17 February 2010 Centimeter-long microfluidic channel with an aspect ratio above 1,000 directly fabricated in fused silica by femtosecond laser micromachining
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Abstract
Femtosecond laser micromachining has emerged as a promising technique for creating three dimensional (3D) microstructures. As an essential building block for microfluidics, homogeneous microfluidic channel with high aspectratio is indispensable for lab-on-a-chip (LOC) applications. Fused silica is considered to be an excellent substrate material for LOC applications due to its low thermal expansion coefficient, low autofluorescence, and exceptional transmittance over a wide spectral range. Microfluidic channels can be directly fabricated inside fused silica by femtosecond laser direct writing followed by a subsequent wet chemical etching. However, the fabricated channels usually display a tapered feature and highly elliptical cross-section with limited length (usually <5 mm) and poor inner surface smoothness, which would hamper their applications. Herein, we demonstrate direct fabrication of homogeneous microfluidic channels embedded in fused silica by femtosecond laser direct writing, followed by wet chemical etching and glass drawing. With these procedures, the homogeneity of the fabricated channels has become excellent. Namely, the taper of the microchannels is greatly reduced while their cross-sectional shape becomes circular after the drawing. In addition, an inner surface smoothness of ~0.2 nm can be realized by this method. Finally, the glass drawing method can lead to centimeters long microfluidic channels with an aspect ratio as high as ~1,000. We expect that these microfluidic channels will have important applications in optofluidics in the future.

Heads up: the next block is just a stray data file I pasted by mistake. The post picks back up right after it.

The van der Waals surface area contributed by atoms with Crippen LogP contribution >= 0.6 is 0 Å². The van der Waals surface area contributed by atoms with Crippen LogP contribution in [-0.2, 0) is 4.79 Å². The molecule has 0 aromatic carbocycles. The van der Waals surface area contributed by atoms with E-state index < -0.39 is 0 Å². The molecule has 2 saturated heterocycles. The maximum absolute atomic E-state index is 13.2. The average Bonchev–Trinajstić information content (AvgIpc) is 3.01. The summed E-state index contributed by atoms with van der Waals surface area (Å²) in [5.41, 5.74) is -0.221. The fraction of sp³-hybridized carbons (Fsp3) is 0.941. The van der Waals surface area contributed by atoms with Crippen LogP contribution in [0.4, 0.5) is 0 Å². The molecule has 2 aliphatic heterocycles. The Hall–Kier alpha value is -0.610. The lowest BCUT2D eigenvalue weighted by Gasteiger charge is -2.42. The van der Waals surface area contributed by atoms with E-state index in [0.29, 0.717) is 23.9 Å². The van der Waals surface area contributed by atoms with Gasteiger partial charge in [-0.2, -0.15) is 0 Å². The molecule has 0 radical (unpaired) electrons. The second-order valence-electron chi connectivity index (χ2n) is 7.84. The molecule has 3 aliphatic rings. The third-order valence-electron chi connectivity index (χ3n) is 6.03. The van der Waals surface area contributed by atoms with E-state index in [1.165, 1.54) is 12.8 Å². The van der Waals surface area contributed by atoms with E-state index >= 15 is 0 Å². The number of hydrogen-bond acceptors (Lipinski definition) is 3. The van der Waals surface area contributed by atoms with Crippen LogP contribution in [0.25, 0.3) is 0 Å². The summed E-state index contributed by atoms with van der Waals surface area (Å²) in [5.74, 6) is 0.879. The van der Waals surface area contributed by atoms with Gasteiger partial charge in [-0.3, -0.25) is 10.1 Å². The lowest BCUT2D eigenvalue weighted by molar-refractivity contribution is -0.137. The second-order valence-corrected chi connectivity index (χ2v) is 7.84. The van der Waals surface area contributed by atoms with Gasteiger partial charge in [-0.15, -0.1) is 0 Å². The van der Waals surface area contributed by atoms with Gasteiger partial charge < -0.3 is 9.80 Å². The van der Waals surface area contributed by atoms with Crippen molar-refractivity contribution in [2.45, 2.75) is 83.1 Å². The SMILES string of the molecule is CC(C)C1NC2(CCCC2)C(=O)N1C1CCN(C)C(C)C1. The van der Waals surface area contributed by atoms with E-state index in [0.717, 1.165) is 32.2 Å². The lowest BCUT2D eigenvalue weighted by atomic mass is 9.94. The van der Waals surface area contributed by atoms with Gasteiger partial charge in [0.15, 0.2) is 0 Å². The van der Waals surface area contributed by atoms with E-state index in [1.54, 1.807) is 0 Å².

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Fei He, Ya Cheng, Zhizhan Xu, Koji Sugioka, Katsumi Midorikawa, "Centimeter-long microfluidic channel with an aspect ratio above 1,000 directly fabricated in fused silica by femtosecond laser micromachining", Proc. SPIE 7584, Laser Applications in Microelectronic and Optoelectronic Manufacturing XV, 75841A (17 February 2010); doi: 10.1117/12.853030; https://doi.org/10.1117/12.853030
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